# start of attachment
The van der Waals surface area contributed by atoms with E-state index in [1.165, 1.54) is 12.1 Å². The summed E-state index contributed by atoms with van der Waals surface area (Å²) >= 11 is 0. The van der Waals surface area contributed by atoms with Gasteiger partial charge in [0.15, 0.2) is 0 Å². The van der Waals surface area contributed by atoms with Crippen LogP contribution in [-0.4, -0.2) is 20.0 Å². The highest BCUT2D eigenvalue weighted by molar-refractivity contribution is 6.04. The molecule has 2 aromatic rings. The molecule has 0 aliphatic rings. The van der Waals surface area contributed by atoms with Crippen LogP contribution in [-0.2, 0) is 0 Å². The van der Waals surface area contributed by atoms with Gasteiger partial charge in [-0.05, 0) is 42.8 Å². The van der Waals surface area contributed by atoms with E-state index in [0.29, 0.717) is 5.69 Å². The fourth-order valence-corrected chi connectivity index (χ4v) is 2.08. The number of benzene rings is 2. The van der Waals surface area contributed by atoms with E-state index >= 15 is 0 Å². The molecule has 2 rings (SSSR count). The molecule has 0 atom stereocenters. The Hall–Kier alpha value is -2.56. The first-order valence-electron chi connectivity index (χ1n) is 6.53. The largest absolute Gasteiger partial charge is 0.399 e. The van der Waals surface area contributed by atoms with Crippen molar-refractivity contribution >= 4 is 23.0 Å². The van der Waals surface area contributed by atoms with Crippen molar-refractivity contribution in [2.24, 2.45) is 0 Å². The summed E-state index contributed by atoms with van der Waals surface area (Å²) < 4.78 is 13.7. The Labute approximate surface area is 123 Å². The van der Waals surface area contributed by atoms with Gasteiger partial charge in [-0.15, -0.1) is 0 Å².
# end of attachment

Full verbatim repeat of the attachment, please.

The van der Waals surface area contributed by atoms with E-state index in [1.165, 1.54) is 12.1 Å². The summed E-state index contributed by atoms with van der Waals surface area (Å²) >= 11 is 0. The van der Waals surface area contributed by atoms with Gasteiger partial charge in [0.15, 0.2) is 0 Å². The van der Waals surface area contributed by atoms with Crippen LogP contribution in [-0.4, -0.2) is 20.0 Å². The highest BCUT2D eigenvalue weighted by molar-refractivity contribution is 6.04. The molecule has 2 aromatic rings. The molecule has 0 aliphatic rings. The van der Waals surface area contributed by atoms with Crippen LogP contribution in [-0.2, 0) is 0 Å². The van der Waals surface area contributed by atoms with Gasteiger partial charge in [-0.05, 0) is 42.8 Å². The van der Waals surface area contributed by atoms with E-state index in [0.29, 0.717) is 5.69 Å². The fourth-order valence-corrected chi connectivity index (χ4v) is 2.08. The number of benzene rings is 2. The van der Waals surface area contributed by atoms with E-state index >= 15 is 0 Å². The molecule has 2 rings (SSSR count). The molecule has 0 atom stereocenters. The Hall–Kier alpha value is -2.56. The first-order valence-electron chi connectivity index (χ1n) is 6.53. The largest absolute Gasteiger partial charge is 0.399 e. The van der Waals surface area contributed by atoms with Crippen molar-refractivity contribution >= 4 is 23.0 Å². The van der Waals surface area contributed by atoms with Crippen molar-refractivity contribution in [2.24, 2.45) is 0 Å². The summed E-state index contributed by atoms with van der Waals surface area (Å²) < 4.78 is 13.7. The Labute approximate surface area is 123 Å². The van der Waals surface area contributed by atoms with Gasteiger partial charge in [-0.15, -0.1) is 0 Å².